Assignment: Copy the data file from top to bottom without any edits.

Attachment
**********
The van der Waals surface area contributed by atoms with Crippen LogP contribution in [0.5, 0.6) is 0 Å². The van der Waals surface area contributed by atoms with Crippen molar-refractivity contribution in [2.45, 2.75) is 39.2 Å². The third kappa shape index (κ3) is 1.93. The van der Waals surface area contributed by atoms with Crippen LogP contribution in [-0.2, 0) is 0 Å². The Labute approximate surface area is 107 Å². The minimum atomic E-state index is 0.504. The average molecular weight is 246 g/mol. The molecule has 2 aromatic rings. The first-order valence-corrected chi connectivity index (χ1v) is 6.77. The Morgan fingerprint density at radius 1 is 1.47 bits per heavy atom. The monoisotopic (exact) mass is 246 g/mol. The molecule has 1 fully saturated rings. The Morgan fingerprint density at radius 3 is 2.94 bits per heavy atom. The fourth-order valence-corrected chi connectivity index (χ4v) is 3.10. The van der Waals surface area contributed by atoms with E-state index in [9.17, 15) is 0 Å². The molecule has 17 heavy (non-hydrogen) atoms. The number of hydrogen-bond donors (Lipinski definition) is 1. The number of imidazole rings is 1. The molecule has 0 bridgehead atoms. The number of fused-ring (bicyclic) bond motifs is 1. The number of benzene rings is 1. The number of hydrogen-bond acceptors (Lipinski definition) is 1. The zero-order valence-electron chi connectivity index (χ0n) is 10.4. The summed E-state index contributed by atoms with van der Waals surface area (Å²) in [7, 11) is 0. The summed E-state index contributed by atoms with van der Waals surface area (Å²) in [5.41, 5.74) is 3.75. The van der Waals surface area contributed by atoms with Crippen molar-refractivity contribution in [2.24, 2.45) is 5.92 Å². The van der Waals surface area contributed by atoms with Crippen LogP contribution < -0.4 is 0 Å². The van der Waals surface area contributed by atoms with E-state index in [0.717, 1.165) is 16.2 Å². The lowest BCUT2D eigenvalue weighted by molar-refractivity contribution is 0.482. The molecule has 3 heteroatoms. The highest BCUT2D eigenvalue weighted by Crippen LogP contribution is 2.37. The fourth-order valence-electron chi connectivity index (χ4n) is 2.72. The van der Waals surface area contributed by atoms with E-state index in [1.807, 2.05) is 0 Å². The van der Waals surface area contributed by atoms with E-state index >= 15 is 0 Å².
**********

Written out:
The van der Waals surface area contributed by atoms with Crippen LogP contribution in [0.5, 0.6) is 0 Å². The van der Waals surface area contributed by atoms with Crippen molar-refractivity contribution in [2.45, 2.75) is 39.2 Å². The third kappa shape index (κ3) is 1.93. The van der Waals surface area contributed by atoms with Crippen LogP contribution in [-0.2, 0) is 0 Å². The Labute approximate surface area is 107 Å². The minimum atomic E-state index is 0.504. The average molecular weight is 246 g/mol. The molecule has 2 aromatic rings. The first-order valence-corrected chi connectivity index (χ1v) is 6.77. The Morgan fingerprint density at radius 1 is 1.47 bits per heavy atom. The monoisotopic (exact) mass is 246 g/mol. The molecule has 1 fully saturated rings. The Morgan fingerprint density at radius 3 is 2.94 bits per heavy atom. The fourth-order valence-corrected chi connectivity index (χ4v) is 3.10. The van der Waals surface area contributed by atoms with E-state index in [9.17, 15) is 0 Å². The molecule has 17 heavy (non-hydrogen) atoms. The number of hydrogen-bond donors (Lipinski definition) is 1. The number of imidazole rings is 1. The molecule has 0 bridgehead atoms. The number of fused-ring (bicyclic) bond motifs is 1. The number of benzene rings is 1. The number of hydrogen-bond acceptors (Lipinski definition) is 1. The zero-order valence-electron chi connectivity index (χ0n) is 10.4. The summed E-state index contributed by atoms with van der Waals surface area (Å²) in [7, 11) is 0. The summed E-state index contributed by atoms with van der Waals surface area (Å²) in [5.41, 5.74) is 3.75. The van der Waals surface area contributed by atoms with Crippen molar-refractivity contribution in [2.24, 2.45) is 5.92 Å². The van der Waals surface area contributed by atoms with Crippen LogP contribution < -0.4 is 0 Å². The van der Waals surface area contributed by atoms with E-state index in [0.717, 1.165) is 16.2 Å². The lowest BCUT2D eigenvalue weighted by molar-refractivity contribution is 0.482. The molecule has 3 heteroatoms. The highest BCUT2D eigenvalue weighted by Crippen LogP contribution is 2.37. The fourth-order valence-electron chi connectivity index (χ4n) is 2.72. The van der Waals surface area contributed by atoms with E-state index in [1.807, 2.05) is 0 Å². The van der Waals surface area contributed by atoms with E-state index >= 15 is 0 Å².